- Hispanic Resources
Joe Sefcik believes the most common mistake credit unions make when seeking new hires is not realizing the best sequence that will lead to the fewest hiring errors.
The best sequence, he says, “places objective and unbiased screening tools early in the selection process—before involving personal contact and emotions,” says Sefcik, founder/president of Employment Technologies Corp. “Early interaction can inadvertently inject biases that lead to hiring mistakes. By using the most objective and accurate screening tools first, credit unions can reduce potential bias and human error, and make better hiring decisions.”
Employment Technologies Corp. specializes in employment simulations, which combine advanced technology with realism. They also give candidates a realistic preview of a job’s functions and employers insight into job candidates’ future performance.
“Employment simulations create a virtual workplace where applicants can interact with members and co-workers and perform actual job tasks,” Sefcik explains. “When you hire an employee, what better way is there to predict how that person will interact with your real members once they’re on the job?”
He says simulations are more engaging than traditional tests. “It’s not just words on paper or on a screen. Simulation immerses them in how the job works, and it calls for on-the-spot responses. It’s perfectly aligned with today’s digital world.”
Tellers, for example, need good service and people skills. Simulations engage applicants in what successful tellers do: handling cash, using product information to up-sell and cross-sell, using account histories, and relating to members. Detailed reports are instantly available showing information such as:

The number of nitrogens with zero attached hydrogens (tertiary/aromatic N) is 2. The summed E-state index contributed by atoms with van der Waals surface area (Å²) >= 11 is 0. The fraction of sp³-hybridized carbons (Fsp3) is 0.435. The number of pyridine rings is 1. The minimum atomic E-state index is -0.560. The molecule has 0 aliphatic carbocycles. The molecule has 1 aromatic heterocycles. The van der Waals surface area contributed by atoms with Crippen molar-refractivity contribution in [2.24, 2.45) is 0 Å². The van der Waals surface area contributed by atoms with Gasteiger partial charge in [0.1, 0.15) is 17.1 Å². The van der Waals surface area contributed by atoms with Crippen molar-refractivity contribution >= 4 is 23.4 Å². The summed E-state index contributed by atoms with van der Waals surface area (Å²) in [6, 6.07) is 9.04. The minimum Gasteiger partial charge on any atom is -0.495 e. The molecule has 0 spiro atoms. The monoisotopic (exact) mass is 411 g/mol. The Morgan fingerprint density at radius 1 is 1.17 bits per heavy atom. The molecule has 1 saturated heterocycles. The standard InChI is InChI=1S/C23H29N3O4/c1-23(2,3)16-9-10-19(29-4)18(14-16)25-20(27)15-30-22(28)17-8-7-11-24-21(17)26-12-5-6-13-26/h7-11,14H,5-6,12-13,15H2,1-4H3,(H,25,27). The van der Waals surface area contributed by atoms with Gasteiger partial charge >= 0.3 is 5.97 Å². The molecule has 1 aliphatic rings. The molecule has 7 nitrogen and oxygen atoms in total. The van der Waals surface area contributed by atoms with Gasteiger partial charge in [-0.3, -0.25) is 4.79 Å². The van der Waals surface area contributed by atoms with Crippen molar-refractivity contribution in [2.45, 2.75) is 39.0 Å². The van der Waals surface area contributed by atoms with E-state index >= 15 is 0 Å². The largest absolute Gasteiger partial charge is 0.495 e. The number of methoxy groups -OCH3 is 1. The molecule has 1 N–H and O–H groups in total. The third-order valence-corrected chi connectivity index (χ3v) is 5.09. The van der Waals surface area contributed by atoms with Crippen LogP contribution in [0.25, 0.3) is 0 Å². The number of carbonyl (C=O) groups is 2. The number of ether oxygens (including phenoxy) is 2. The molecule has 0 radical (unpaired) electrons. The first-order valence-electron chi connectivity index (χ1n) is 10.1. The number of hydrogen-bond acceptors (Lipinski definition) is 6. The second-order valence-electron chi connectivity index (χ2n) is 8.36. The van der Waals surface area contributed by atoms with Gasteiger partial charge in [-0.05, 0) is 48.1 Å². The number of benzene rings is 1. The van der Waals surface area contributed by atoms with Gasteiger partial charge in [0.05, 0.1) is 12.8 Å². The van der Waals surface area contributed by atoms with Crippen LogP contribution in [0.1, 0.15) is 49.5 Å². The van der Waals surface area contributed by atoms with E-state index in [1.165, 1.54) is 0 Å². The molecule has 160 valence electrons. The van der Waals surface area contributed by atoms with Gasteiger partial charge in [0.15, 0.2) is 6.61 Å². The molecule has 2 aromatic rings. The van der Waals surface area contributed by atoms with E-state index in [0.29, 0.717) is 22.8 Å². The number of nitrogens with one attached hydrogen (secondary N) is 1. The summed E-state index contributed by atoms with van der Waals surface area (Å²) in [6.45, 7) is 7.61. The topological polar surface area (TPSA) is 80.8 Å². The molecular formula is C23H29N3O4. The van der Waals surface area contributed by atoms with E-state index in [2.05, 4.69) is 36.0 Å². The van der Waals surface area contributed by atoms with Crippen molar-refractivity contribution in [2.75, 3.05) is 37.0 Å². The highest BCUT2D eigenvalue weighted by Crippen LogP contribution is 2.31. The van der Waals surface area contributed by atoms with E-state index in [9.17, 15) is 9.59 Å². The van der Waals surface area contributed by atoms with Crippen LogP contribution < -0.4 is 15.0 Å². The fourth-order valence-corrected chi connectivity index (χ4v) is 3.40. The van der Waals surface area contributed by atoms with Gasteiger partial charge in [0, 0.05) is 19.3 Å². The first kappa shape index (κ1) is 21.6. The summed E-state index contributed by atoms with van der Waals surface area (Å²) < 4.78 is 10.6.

- How many cash handling errors they make;
- Customer service and sales aptitude;
- Keystrokes, navigation, and multitasking abilities; and
- Time to complete. The simulation stops automatically if candidates exceed the 45-minute time limit.
Sefcik says simulations help prevent “faking,” where people select the answer they think employers most want to see. “If you’re taking a traditional teller test, you know the credit union is looking for answers that convey friendliness and attention to detail, so you give responses that suggest you have those qualities. But with simulation, you can’t fake it—you have to perform.”
Not choosing job candidates wisely leads to low performance and high employee turnover costs. Sefcik says a typical credit union will spend 25% to 50% of the cost of a teller’s annual salary to replace that person. That includes costs for recruiting, training, evaluating, and lost productivity.
Sefcik likens employment simulations to what would-be pilots undergo. “They show who can, and they show who cannot. The goal is to give you the most effective person for the job, not somebody who says all the right things but can’t perform.”
Next: Managing performance